All Noun
8,994 examples (0.05 sec)
  • Students are known for their strong affinity towards the university especially during sports games.
  • He soon discovered he had a feeling for wood and developed an affinity towards the material.
  • What special affinities appeared to him to exist between the moon and woman? Cited from Ulysses, by James Joyce
  • I shall not find out when I have used up my affinities. Cited from The Atlantic Monthly, Vol. 3, No. 15, January, 1859, by Various
  • Winter-use areas are determined by amount of snow rather than affinity to a particular site.
  • Character's affinity towards one another can have effects on the rest of the game.
  • Does it look as if his true affinities were beyond the grave and above the stars? Cited from Expositions of Holy Scripture: Various, Maclaren
  • Affinity groups may have either open or closed membership, although the latter is far more common.
  • A given Affinity group may have all, some or none of these positions.
  • Natural affinities left no doubt as to the side she would choose. Cited from A Short History of the Great War, A.F. Pollard
  • By what strange affinities had she and the dream grown thus apart, yet so closely together? Cited from Great Pictures, As Seen and Described by Famous Writers, by Singleton
  • There were but few real affinities which could bring them together. Cited from Guy Rivers: A Tale of Georgia, by William Gilmore Simms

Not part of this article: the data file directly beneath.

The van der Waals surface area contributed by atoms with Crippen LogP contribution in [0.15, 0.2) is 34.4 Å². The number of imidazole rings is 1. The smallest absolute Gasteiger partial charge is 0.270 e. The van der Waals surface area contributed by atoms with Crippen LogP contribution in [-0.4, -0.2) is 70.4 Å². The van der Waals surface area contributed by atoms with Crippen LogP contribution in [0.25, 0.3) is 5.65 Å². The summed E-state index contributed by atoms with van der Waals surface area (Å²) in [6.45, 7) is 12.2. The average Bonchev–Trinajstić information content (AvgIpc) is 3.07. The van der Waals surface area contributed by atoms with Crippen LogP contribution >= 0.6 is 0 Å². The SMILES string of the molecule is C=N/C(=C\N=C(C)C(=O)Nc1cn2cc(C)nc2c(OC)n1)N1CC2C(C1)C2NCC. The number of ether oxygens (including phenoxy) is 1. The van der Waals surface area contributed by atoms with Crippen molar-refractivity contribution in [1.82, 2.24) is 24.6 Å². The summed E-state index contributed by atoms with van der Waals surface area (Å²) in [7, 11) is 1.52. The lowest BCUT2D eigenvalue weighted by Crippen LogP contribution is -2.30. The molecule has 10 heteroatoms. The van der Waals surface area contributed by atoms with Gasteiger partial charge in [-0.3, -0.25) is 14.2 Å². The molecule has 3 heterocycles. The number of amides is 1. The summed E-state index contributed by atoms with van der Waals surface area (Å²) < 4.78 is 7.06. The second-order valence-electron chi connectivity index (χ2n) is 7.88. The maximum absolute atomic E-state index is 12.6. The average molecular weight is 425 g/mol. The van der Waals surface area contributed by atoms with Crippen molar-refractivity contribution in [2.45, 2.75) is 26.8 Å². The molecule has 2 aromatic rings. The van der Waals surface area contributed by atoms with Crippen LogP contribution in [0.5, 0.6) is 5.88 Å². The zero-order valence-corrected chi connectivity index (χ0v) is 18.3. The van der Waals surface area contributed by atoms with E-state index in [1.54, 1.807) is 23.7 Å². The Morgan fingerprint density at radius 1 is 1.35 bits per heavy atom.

• We three would like you to know we feel a natural affinity and tenderness for your children.
  • Equipment are influenced by their material and affinity to enemy classes and elements.
  • From a young age, Fair had always been known for his affinity for a wide range of music.
  • She has an affinity towards the spring and once wished that it would stay spring forever.
  • It has been little studied and until recently its affinities remained obscure.
  • Well, she expresses it well in some of the things she has written about affinities. Cited from The Dream Doctor, by Arthur B. Reeve
  • It is curious to find affinities discussed in our modern sense so long ago. Cited from Old-Time Makers of Medicine, by James J. Walsh
  • Wilson has a happy childhood and finds he has a natural affinity for birds.
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Words starting with affinity

Meaning of affinity

  • noun (immunology) the attraction between an antigen and an antibody
  • noun (anthropology) kinship by marriage or adoption; not a blood relationship
  • noun (biology) state of relationship between organisms or groups of organisms resulting in resemblance in structure or structural parts
    in anatomical structure prehistoric man shows close affinity with modern humans
  • noun A close connection marked by community of interests or similarity in nature or character
    found a natural affinity with the immigrants, felt a deep kinship with the other students, anthropology's kinship with the humanities
  • noun The force attracting atoms to each other and binding them together in a molecule
    basic dyes have an affinity for wool and silk
  • noun Inherent resemblance between persons or things
  • noun A natural attraction or feeling of kinship
    an affinity for politics, the mysterious affinity between them, James's affinity with Sam